Judges urged to rule against Government over so-called ‘snoopers’ charter’
Liberty wants new legislation introduced after ministers accepted some aspects of the Investigatory Powers Act (IPA) are ‘incompatible’ with EU law.
High Court judges have been urged to force the Government to urgently rewrite its latest mass data surveillance laws.
Liberty, the human rights campaign group, wants the court to make sure Parliament introduces new legislation by July after ministers accepted some aspects of the Investigatory Powers Act (IPA) are “incompatible” with EU law.
However the Government says it is already taking steps to amend the legislation and should be given until April next year to introduce the new rules.
Lawyers for Liberty argued on Tuesday that the act, dubbed the snoopers’ charter by critics, violates the public’s right to privacy by allowing the storage of and access to internet data.
Martin Chamberlain QC said the data, which includes every bit of information apart from the content of a communication, could reveal which newspaper a person reads, where they shop, whether they have accessed pornography and which online dating sites they use.
He told the court: “Communications data can provide a comprehensive and intimate portrait of a person’s private life.
“It can be used to reveal the identity of a person who has whistle-blowing information to a journalist or to a watchdog such as Liberty.”
Mr Chamberlain said Liberty recognises that data retention and access could be “vital” for the detection and prevention of crime.
However, he added: “Intrusive capabilities must be balanced by appropriate limits and safeguards.”
Communications data can provide a comprehensive and intimate portrait of a person's private life. Martin Chamberlain QC, for Liberty
The court heard the Government accepts the act is inconsistent with EU law because it does not ensure data can only be retained and accessed for “fighting serious crime” in criminal investigations and there is no independent authorisation needed before data can be used.
Mr Chamberlain said the court should “disapply” the IPA in relation to those two aspects, as well as other rules on retention of internet data relating to health and finances which the Government is not defending.
He said this was necessary to “provide an effective remedy” and would give the Government until July of this year to make changes to the act so it is compatible with EU law.
Mr Chamberlain said the act has been incompatible with the law since it was introduced 14 months ago and continues to allow unlawful retention and access to citizens’ data.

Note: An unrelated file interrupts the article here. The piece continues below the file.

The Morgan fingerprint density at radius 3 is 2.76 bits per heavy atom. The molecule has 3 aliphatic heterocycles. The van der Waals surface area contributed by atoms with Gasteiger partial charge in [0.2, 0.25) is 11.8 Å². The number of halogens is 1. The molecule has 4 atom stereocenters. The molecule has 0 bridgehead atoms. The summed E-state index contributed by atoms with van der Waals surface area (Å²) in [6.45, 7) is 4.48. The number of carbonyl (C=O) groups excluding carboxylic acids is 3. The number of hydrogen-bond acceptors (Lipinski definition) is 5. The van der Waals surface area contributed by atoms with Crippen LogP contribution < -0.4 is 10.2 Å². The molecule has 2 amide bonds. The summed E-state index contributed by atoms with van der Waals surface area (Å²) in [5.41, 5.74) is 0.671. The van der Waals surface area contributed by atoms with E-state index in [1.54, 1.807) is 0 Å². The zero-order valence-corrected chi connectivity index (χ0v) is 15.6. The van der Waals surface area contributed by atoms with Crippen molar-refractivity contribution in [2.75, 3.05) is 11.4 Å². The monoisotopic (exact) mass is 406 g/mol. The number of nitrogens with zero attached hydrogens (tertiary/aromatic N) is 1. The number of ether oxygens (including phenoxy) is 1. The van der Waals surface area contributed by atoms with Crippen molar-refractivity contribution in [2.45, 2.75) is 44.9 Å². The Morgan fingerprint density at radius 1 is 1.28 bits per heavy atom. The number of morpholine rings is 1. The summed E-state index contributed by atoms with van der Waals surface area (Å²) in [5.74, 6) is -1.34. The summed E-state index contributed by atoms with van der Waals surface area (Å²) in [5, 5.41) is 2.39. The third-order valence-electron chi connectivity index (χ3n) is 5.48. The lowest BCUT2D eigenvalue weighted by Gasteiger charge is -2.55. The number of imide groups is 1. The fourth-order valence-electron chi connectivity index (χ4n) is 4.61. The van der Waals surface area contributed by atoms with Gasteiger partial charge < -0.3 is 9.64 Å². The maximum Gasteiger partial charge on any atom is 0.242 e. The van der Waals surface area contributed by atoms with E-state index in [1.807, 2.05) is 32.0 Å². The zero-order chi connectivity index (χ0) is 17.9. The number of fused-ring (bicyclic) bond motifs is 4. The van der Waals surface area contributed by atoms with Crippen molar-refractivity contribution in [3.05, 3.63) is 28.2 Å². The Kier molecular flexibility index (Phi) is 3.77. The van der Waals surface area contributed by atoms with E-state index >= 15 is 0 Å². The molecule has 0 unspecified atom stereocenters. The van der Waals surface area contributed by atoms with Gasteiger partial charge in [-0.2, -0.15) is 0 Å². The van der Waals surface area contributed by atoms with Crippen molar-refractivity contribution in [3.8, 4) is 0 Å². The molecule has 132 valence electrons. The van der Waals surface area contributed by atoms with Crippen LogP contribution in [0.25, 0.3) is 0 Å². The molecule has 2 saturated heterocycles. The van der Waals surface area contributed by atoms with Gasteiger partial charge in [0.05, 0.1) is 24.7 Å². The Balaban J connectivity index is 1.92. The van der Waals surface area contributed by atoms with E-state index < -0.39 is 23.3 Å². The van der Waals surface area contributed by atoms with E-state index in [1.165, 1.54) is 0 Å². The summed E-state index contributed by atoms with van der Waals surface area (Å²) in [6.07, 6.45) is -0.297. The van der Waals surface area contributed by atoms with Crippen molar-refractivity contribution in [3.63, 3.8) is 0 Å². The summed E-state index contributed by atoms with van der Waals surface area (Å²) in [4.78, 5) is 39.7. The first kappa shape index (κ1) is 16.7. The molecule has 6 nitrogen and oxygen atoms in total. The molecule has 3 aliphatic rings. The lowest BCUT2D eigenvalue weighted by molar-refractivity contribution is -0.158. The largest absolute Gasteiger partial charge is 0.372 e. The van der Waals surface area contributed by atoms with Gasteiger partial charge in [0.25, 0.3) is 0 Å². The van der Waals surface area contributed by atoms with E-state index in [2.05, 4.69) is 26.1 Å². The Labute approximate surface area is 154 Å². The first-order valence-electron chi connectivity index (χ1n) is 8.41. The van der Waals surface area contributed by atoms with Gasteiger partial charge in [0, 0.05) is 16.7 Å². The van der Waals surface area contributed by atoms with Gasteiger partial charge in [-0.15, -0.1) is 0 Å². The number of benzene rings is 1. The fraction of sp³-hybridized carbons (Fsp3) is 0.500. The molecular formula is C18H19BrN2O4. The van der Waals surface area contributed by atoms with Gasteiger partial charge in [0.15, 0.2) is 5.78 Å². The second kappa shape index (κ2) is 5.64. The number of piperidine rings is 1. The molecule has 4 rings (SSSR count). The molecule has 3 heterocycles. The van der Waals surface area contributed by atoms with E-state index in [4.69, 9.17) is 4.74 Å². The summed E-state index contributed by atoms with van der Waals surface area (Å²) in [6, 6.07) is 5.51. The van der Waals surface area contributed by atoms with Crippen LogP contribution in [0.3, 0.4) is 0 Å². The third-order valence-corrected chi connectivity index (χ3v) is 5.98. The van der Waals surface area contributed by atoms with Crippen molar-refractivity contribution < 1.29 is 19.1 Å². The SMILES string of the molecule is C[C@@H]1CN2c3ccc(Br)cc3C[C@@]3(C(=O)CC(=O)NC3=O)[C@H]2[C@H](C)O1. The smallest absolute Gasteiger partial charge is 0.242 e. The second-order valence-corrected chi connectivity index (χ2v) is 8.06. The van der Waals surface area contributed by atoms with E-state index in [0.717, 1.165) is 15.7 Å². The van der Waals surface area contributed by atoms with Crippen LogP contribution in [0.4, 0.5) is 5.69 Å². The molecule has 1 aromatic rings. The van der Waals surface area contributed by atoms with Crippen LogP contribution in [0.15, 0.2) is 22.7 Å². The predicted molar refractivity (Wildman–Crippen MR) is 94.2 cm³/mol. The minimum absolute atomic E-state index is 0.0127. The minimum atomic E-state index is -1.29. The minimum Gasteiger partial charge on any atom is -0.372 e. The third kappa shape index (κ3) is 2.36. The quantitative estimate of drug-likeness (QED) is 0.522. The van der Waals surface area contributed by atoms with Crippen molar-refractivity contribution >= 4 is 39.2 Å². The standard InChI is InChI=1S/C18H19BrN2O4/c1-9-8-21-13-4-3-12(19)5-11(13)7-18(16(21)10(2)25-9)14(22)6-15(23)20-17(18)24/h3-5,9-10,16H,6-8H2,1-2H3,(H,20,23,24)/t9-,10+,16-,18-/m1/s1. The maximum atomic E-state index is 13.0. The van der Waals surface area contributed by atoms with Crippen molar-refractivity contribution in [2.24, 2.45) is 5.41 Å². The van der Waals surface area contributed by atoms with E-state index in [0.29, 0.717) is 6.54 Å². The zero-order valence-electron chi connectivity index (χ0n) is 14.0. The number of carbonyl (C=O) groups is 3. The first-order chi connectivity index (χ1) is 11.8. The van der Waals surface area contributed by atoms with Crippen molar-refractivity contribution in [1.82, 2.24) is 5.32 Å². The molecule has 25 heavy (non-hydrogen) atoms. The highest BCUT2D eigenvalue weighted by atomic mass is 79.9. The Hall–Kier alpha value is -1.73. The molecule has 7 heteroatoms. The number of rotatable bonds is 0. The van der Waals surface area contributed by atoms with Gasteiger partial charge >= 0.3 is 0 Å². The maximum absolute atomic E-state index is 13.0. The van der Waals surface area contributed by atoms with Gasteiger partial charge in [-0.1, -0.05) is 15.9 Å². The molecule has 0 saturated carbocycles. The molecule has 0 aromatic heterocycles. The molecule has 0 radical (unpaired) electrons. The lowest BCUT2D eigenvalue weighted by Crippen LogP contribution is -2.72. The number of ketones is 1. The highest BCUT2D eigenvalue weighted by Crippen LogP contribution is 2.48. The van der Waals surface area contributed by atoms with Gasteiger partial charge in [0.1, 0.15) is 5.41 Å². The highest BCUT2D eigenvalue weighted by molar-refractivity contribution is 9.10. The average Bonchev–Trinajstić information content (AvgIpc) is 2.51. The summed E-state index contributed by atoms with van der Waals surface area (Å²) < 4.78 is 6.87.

He also urged the court to refer other parts of the act relating to national security and lawyer-client privilege, which the Government does not concede are in breach of EU law, to the Court of Justice of the European Union for further consideration.
In reality the law does not permit vast, intrusive collection by the state of communications data. James Eadie QC, for the Government
James Eadie QC, representing the Government, said the “vast majority” of communications data retained will never be accessed by the state because most people are not affected by police or other relevant investigations.
He added: “Liberty’s suggestion that the precautionary retention of communications data itself amounts to a significant intrusion of privacy, or that the act enables the state to assemble details of ordinary citizens’ web-browsing habits, daily movements, intimate relationships, religious views, medical conditions or newspaper preferences, is wrong.
“Accessing a person’s entire communications data history would require the most serious justification.
“In reality the law does not permit vast, intrusive collection by the state of communications data.”
Mr Eadie argued the Government already has proposals to change the IPA and any order the court makes should not take effect before April next year.
He said this would give Parliament time to agree new laws and allow for the creation of a new “fully independent authorisation regime”.
The case follows a ruling by the Appeal Court last month against previous surveillance rules in the Data Retention and Investigatory Powers Act (Dripa), which expired at the end of 2016.
Three senior judges concluded Dripa was “inconsistent” with European Union law following a challenge by Labour deputy leader Tom Watson and campaigners, which was supported by Liberty.
Liberty’s challenge, being heard by Lord Justice Singh and Mr Justice Holgate, has been crowdfunded by supporters who raised more than £50,000.
The hearing continues tomorrow and the judges are expected to reserve their decision.